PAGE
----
I ritualistically put some water on the stove to make some tea, tidied the shit off my desk (the kitchen table) and lit two white candles in preparation for writing this review of Sabat Magazine : The Mother Issue. It’s an extra special publication, so deserves extra special attention.
I sat down, pulled my chair up my laptop, poised my fingers above my keyboard and was promptly joined by one of our two cats, Boney. The black and white one. She jumped on the table and before I could breathe, managed to put her tail in one of the candle flames. It was in there for about a second before I batted it out and blew the flames to smoke.
The old lady didn’t even seem to notice, despite the sound and smell of sizzling hair. She was purring throughout the ordeal, and still came for cuddles. Of which I gave her plenty. Dozy, adorable thing.
Anyway, cats aside, lets get into this.
When I first discovered Sabat – which began life as a zine while editor Elizabeth Krohn was at London College of Fashion – I started hyperventilating. As a print fanatic, pagan witch and enthusiast of the macabre a magazine about modern day occultism seemed almost too good to be true.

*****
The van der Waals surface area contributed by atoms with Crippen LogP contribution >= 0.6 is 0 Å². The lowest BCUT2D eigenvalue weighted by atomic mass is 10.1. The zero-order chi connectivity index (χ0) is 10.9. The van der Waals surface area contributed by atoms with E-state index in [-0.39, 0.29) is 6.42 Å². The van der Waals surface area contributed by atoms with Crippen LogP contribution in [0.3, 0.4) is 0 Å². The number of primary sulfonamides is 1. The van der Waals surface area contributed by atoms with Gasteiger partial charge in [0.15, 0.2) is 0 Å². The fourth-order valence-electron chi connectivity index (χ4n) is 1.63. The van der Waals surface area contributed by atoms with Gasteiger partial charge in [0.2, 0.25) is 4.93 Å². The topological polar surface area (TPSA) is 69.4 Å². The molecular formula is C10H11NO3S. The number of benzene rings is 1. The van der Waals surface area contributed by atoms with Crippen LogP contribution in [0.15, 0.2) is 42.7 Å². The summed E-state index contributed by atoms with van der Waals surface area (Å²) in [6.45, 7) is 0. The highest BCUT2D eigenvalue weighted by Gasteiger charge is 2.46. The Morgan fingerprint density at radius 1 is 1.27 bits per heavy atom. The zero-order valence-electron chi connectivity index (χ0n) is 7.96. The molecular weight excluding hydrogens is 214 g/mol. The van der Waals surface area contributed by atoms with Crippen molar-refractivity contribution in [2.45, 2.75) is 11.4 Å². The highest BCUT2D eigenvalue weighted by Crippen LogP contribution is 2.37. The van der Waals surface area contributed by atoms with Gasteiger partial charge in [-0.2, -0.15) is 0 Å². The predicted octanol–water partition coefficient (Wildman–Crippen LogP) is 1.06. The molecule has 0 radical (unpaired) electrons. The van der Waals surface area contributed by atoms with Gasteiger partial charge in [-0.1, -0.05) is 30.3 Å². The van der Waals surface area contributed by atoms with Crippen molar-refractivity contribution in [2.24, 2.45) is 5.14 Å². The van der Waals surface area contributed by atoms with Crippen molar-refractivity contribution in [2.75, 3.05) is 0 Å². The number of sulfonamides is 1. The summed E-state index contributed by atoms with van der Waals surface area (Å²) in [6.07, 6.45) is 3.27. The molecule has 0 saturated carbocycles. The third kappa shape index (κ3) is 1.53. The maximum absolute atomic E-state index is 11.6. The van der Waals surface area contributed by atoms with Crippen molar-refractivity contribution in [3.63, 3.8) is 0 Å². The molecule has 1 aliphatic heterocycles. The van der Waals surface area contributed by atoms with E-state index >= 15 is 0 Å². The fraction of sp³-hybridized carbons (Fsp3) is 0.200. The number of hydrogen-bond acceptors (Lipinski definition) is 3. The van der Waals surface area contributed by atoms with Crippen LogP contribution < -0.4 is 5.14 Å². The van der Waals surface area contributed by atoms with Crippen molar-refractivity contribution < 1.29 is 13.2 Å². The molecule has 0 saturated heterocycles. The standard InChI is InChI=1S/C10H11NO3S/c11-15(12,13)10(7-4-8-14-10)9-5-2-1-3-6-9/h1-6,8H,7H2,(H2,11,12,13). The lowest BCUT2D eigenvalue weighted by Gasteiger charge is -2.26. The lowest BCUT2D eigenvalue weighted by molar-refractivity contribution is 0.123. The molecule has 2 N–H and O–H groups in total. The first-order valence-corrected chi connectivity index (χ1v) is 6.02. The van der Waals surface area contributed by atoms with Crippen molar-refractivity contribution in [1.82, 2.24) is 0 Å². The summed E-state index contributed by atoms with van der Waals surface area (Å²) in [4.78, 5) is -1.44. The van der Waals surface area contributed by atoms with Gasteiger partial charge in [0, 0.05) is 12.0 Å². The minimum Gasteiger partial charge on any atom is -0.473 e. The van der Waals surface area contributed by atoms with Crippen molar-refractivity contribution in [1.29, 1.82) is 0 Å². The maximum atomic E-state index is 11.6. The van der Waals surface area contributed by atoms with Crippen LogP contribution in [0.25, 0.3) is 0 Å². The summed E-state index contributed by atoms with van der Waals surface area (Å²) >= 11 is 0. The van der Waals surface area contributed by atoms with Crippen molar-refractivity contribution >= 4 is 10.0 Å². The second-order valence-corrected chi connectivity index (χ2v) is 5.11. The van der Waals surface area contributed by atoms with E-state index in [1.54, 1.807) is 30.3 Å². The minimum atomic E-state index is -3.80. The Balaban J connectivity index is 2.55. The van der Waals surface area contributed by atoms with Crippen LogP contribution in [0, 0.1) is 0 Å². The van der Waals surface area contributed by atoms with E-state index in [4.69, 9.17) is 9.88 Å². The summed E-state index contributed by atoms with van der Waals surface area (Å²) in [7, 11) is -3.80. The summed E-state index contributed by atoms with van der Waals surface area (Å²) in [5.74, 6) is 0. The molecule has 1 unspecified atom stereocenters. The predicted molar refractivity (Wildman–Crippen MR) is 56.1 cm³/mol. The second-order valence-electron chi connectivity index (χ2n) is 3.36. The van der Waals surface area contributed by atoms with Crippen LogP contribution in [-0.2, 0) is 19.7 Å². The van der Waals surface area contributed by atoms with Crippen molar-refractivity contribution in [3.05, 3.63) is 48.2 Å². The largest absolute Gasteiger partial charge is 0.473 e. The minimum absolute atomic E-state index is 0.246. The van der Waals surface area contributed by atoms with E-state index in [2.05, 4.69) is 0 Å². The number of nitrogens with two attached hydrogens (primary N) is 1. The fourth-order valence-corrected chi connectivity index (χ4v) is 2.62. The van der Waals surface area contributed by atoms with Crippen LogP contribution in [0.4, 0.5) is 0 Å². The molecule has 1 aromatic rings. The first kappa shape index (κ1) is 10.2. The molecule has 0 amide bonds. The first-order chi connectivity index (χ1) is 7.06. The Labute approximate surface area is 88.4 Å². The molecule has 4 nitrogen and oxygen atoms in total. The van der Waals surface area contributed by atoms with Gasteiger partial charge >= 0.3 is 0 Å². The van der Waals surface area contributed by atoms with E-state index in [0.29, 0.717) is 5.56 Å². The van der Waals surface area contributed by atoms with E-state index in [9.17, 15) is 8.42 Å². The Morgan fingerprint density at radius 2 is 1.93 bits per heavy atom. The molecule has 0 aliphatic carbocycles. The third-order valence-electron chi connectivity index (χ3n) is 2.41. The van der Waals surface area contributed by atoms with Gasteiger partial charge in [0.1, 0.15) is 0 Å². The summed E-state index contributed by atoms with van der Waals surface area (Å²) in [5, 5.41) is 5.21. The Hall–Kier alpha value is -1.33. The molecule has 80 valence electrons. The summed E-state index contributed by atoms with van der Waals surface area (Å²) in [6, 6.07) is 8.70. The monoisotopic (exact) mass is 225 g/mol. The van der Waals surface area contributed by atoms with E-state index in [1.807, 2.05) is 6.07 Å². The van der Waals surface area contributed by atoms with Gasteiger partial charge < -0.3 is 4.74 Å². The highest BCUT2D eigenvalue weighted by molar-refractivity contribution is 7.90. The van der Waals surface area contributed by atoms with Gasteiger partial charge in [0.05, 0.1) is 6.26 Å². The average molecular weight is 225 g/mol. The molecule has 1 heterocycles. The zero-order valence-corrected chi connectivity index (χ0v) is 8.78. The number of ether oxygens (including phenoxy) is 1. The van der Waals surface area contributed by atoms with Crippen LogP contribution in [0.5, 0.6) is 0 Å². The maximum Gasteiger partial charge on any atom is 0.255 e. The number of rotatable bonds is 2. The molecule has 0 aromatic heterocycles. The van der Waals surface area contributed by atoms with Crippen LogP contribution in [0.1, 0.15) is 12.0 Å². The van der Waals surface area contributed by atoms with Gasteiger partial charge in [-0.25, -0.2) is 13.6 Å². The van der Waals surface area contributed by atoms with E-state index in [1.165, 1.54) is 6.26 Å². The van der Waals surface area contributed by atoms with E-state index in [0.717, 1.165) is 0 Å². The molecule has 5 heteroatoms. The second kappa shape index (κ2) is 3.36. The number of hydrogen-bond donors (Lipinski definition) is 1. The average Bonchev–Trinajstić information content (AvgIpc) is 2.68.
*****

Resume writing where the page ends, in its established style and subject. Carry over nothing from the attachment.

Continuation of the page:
I lapped up web page after web page of previews. It became almost an obsession – to find whatever I could to do with this scripture for the modern witch. I started visualizing what it would be like to hold its heavy weight in my hands, to flip the pages and take in that heady scent of paper and ink, to fall into its layers of type and imagery.
But when the time arrived for the launch of The Maiden Issue, the money to buy wasn’t there, and then, when it was there, it had sold out. I can still remember my heart dropping into my stomach. I frantically scoured the web hoping to find a copy second hand, but nothing came up. Not surprising really. This isn’t something you buy to sell on.
I didn’t make the same mistake with The Mother Issue. I set money aside and when it was launched, I practically threw an issue into my online basket. It turned out to be the best £21 (that was with P&P) I’ve ever spent on anything printed.
The bang the magazine made when it dropped through the letter box was reassuringly loud, and, despite making a speedy journey across Europe, it arrived in immaculate condition. (I’ve actually kept the cardboard envelope it came it. It’s proved ever so useful.)